Some 3.3 million families went hungry in the last quarter of 2012, about one million families fewer than in the previous quarter, according to the latest Social Weather Stations (SWS) survey.
The survey, conducted on Dec. 8-11, found 16.3 percent of the respondents, or about 3.3 million families, saying that they experienced hunger in the last three months, down from 21 percent or 4.3 million families in August.
The survey, first published in BusinessWorld, showed that the 16.3-percent figure was the lowest since the 15.1 percent (equivalent to 3 million families) recorded in June 2011. A record high 23.8 percent going hungry was reported in March 2012.
Average hunger in 2012 was at 19.9 percent, still higher than the 14-year average (July 1998-December 2012) of 14.5 percent.
SWS asked 1,200 respondents in Filipino: “In the last three months, did it happen even once that your family experienced hunger and did not have anything to eat?”
Those who answered in the affirmative were further asked: “Did it happen only once, a few times, often or always?”
SWS classified experiencing hunger “only once” or “a few times” as “moderate hunger,” while going hungry “often” or “always” was rated as “severe hunger.”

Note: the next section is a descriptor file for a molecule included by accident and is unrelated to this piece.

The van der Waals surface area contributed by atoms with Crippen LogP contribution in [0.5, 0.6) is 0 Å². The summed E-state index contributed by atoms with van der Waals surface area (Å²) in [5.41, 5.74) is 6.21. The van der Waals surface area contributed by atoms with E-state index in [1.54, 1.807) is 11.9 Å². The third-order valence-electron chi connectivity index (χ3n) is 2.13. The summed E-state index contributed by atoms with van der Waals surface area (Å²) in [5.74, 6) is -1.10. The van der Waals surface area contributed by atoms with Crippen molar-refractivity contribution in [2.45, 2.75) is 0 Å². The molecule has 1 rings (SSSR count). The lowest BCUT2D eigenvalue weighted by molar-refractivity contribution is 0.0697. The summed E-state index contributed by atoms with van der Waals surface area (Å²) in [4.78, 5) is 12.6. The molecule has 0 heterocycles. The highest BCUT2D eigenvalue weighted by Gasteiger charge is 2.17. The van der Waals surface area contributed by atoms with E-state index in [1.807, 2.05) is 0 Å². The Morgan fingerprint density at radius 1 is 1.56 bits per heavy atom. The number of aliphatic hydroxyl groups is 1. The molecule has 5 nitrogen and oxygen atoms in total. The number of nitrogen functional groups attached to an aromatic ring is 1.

Those who said they experienced “moderate hunger” decreased from 18 percent in August (3.7 million families) to 12.7 percent in December (2.6 million), while those who said they experienced “severe hunger” were slightly up from 3 percent (611,000 families) to 3.6 percent (731,000 families).
Overall hunger declined in all geographic areas with the biggest drop recorded in Mindanao, from 30.3 percent to 20.3 percent.
It decreased by 4 percentage points in the Visayas from 17.3 percent to 13.3 percent, by 3.3 percentage points in the balance of Luzon from 16 percent to 12.7 percent, and by less than a percentage point in Metro Manila from 26 percent to 25.3 percent.
The SWS used face-to-face interviews with a margin of error of plus or minus 3 percentage points for national percentage.
In Malacañang, deputy presidential spokesperson Abigail Valte on Tuesday said the government was aware that it had yet to break the back of poverty in the country and that the Aquino administration remained “committed to addressing hunger as a result of poverty.”
“Through social interventions such as the conditional cash transfer (CCT) program which puts a premium on purchasing food for family beneficiaries and the supplemental feeding programs of the Department of Social Welfare and Development, the government continues to expand and enhance efforts to uplift the living conditions of our countrymen. These initiatives both mitigate and lay the foundations to help families rise above poverty and better their lives,” Valte said.
In a press briefing at the Palace, presidential spokesperson Edwin Lacierda attributed the declining hunger incidence primarily to the CCT. Reports from Inquirer Research and Michael Lim Ubac